The Risk of Increase in Social Cyber Security in 2020

Social cybersecurity is an emerging branch of cybersecurity that deals with the understanding of human behavior. Studies in social cybersecurity cut across different and seemingly unrelated fields such as (communication) technology, machine learning, psychology, sociology, and forensics, among others.
More so, to differentiate it from traditional cybersecurity, the Military Review of the US Army explains thus: "Traditional cybersecurity involves humans using technology to 'hack' technology. The target is information systems. Social cybersecurity involves humans using technology to 'hack' other humans. The targets are humans and the society that binds them." 

In his paper, Sauvik Das, of the Georgia Institute of Technology, asserts that "social influences strongly affect cybersecurity behaviors, and it is possible to encourage better cybersecurity behaviors by designing security systems that are more social." 

Social cybersecurity looks to investigate how people handle attacks and threats and also influence them to make better security decisions through social proof techniques. For instance, research has proven over time that people are more receptive to new and better security systems if they know that more people (especially those they know) already use them.

Most efforts in social cybersecurity are yet restricted to universities and colleges' research centres, as researchers continue to determine how best to manipulate the psychology of humans to make them and their devices more secure.

The Social Proof Principle
In recent years, there has been a massive increase in the rate of cybersecurity attacks; there has likewise been a corresponding improvement in security infrastructure, systems, and features. It is so much so that the big problem of cybersecurity today is not a lack of technology to mitigate threats; rather, it is the challenge of getting people to embrace these innovations.

Robert Cialdini, in his book, Influence: Science and Practice highlights six principles of influence in cybersecurity, one of which is the social proof theory. The social proof principle says, “people tend to have more trust in things that are endorsed by people that they trust.” For instance, an online shopper is more likely to go for a product with more positive reviews.

Bringing this to cybersecurity, by making it appear as though the best cybersecurity practices were the norm, tech companies can help achieve a more secure internet for everyone.

Many people still adopt poor security strategies, sometimes because of plain ignorance, but also because they do not care. For instance, it is ridiculous that no less than six million accounts have their password as either ‘12345’, ‘123456’, or ‘12345678’.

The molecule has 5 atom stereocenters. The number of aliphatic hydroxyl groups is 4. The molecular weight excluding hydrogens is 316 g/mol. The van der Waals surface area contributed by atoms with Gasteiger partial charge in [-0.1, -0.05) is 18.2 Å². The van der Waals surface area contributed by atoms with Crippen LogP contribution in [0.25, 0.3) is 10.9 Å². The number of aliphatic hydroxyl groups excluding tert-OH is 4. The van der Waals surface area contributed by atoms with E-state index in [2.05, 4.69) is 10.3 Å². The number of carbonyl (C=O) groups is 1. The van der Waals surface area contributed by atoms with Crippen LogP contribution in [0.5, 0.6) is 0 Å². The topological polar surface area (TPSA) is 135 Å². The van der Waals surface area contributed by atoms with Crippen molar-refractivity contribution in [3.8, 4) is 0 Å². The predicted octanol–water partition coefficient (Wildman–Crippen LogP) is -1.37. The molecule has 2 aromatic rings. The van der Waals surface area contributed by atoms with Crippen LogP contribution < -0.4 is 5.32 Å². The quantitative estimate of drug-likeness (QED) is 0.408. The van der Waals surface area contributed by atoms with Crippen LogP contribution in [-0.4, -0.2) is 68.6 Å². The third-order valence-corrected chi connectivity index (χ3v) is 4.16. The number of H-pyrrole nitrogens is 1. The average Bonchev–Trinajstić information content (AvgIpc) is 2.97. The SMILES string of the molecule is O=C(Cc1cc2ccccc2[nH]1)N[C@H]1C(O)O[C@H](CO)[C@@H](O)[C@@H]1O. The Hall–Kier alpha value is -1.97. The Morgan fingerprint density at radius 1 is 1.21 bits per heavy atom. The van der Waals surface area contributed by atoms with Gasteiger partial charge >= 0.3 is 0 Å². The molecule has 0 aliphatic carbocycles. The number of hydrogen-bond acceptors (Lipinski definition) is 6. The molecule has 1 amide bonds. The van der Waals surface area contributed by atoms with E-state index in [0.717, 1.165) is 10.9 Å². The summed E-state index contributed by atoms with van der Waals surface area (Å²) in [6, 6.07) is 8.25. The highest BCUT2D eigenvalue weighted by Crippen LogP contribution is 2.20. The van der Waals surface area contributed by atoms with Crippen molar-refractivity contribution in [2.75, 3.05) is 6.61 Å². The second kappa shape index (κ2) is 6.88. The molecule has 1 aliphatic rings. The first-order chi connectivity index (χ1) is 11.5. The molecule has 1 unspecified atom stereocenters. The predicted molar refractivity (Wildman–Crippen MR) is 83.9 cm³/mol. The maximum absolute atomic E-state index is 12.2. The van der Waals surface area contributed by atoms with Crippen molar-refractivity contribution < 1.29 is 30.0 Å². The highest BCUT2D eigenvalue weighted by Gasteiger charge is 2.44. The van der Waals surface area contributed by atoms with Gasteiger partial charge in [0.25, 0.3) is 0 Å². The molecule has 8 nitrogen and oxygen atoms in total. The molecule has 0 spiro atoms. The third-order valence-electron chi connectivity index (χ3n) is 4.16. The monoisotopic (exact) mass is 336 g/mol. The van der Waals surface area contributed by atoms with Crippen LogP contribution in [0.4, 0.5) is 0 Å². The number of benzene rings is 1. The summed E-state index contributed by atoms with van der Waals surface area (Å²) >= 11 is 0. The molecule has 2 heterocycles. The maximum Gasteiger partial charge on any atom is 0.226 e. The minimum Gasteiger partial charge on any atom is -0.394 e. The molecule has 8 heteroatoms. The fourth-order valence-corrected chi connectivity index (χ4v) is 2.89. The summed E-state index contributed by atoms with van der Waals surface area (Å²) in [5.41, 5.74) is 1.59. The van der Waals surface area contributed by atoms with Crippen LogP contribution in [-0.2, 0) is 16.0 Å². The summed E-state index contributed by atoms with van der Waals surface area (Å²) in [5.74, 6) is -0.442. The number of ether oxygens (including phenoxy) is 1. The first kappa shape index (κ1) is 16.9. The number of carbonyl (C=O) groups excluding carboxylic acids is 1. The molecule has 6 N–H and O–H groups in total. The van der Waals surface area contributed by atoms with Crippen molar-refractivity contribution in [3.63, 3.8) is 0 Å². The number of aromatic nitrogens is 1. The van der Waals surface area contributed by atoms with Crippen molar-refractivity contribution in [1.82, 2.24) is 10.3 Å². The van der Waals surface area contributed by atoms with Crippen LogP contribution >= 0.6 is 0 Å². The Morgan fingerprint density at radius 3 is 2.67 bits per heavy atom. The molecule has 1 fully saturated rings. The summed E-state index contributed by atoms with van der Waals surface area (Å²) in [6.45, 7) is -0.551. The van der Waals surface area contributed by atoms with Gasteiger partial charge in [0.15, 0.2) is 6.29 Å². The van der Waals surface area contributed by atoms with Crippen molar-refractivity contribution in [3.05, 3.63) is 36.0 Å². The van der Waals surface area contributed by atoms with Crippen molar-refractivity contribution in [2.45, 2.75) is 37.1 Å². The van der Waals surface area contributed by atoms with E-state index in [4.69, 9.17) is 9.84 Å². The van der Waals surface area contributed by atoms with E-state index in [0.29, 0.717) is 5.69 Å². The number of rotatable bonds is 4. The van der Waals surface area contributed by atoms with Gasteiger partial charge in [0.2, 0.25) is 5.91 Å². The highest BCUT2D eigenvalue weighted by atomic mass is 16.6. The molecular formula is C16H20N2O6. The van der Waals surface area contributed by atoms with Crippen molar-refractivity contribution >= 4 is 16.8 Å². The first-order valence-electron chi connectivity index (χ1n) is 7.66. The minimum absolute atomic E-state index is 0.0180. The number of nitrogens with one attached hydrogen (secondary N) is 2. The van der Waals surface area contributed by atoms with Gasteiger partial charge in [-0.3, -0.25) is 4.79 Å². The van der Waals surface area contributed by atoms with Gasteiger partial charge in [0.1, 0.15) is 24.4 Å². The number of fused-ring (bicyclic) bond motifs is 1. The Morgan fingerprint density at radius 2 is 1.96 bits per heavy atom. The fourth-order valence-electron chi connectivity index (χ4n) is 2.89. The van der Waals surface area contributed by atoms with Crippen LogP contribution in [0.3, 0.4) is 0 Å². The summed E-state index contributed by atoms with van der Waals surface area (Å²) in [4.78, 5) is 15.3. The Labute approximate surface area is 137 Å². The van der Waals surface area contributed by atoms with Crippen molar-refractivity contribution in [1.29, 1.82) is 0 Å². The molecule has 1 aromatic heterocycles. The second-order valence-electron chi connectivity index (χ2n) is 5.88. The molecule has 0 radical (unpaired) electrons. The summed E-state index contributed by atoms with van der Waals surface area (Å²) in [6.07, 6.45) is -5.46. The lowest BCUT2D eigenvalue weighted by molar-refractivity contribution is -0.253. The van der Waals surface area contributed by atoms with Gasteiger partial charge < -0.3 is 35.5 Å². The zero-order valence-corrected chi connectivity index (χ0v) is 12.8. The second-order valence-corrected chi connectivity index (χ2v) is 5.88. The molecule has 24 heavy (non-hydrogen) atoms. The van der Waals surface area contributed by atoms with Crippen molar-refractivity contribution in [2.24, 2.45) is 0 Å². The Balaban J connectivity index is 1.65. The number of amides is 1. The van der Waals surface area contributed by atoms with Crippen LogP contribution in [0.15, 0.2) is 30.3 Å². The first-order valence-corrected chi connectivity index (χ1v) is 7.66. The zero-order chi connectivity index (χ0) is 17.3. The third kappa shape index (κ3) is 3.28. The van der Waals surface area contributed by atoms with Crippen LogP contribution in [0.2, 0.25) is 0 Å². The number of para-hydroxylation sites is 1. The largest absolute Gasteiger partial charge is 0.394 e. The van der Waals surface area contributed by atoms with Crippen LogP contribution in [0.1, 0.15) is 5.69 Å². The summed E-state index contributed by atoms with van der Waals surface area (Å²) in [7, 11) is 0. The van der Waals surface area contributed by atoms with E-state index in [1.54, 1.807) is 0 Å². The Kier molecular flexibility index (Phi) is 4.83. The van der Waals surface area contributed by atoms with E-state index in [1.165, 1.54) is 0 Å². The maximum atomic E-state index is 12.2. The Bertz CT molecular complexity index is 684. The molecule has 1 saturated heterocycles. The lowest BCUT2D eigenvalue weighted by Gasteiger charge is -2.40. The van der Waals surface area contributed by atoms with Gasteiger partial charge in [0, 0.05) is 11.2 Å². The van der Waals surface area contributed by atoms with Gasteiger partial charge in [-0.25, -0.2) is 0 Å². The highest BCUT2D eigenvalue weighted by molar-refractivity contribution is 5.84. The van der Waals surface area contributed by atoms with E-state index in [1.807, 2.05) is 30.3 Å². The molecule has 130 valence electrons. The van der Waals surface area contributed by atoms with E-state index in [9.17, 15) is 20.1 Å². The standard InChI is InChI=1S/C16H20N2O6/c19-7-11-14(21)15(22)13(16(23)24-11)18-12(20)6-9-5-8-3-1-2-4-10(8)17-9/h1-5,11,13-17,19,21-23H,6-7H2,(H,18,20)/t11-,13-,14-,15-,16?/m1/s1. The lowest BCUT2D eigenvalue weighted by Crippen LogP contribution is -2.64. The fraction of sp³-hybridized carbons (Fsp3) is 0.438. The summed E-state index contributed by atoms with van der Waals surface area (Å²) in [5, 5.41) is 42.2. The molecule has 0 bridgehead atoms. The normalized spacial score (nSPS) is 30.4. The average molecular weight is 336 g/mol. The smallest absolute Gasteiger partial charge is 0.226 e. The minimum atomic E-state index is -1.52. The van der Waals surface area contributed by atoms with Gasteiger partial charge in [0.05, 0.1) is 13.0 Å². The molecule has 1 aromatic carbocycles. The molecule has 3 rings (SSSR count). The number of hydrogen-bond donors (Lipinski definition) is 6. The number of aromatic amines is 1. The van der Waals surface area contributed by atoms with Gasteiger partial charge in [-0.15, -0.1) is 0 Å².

One way social proof can drive positive cybersecurity behaviors is by highlighting the right that others are doing. For instance, letting a person know that a certain number of their friends use a certain security feature (for instance, multi-factor authentication), can encourage a person to adopt that feature. But efforts to achieve this sometimes hit the wall.

The Challenge of Optimism Bias
This has to do with the fact that human beings are more optimistic than what reality presents. In cybersecurity, most people still adopt poor security strategies (such as weak passwords, using the same password for multiple accounts) because they do not consider themselves potential victims.

Even small businesses take the same approach, believing that only the big companies, like FAMGA, and others, are susceptible to attacks. In fact, according to Accenture, only 14 percent of small businesses have strong defenses against cyber attacks, yet SMEs are the targets of 43% of all cyber attacks.

The worst thing is that all the news about the unprecedented increase in cyber attacks does not seem to produce any positive effect. Many people understand that cyber threats are real and deadly to a company; they just refuse to believe that their kind of company can be affected.

This is still somewhat tied to the social principle. Sometimes, people consider others who upgrade their security systems as being unnecessarily paranoid, which is certainly not so. There is paranoia; there is having a strong sense of security. In this age, information has become the most valuable resource, so much so that many big cyber-attacks are not to directly rob the victim of money, but firstly to extract useful data that can be manipulated later.

Cybersecurity in the Workplace
In most businesses, employees pose the greatest threat to cybersecurity, sometimes intentionally, and more often, inadvertently. Enterprises can remedy this by not only providing adequate security systems and infrastructure but also by giving their employees regular training on the best and the latest security practices. Performing regular audits on the activities of employees help as well to keep threats at bay.

This is not limited to onshore workers but extends to remote workers as well. For instance, according to Ashkan Rajaee, the CEO of a software company, TopDevz, in an interview said: "many companies look for an offshore developer to significantly save on costs." But as an employer of labor, you should factor in your enterprise's security when considering offshore labor.

Bruce Schneier has long explained that security comprises people, process and technology, and not just the last. Therefore, any system that is not built around people is destined to fail. These social cybersecurity techniques have to be adopted in ways that do not make the security systems of other people vulnerable to attack. Or would they backfire? Perhaps the exposure 

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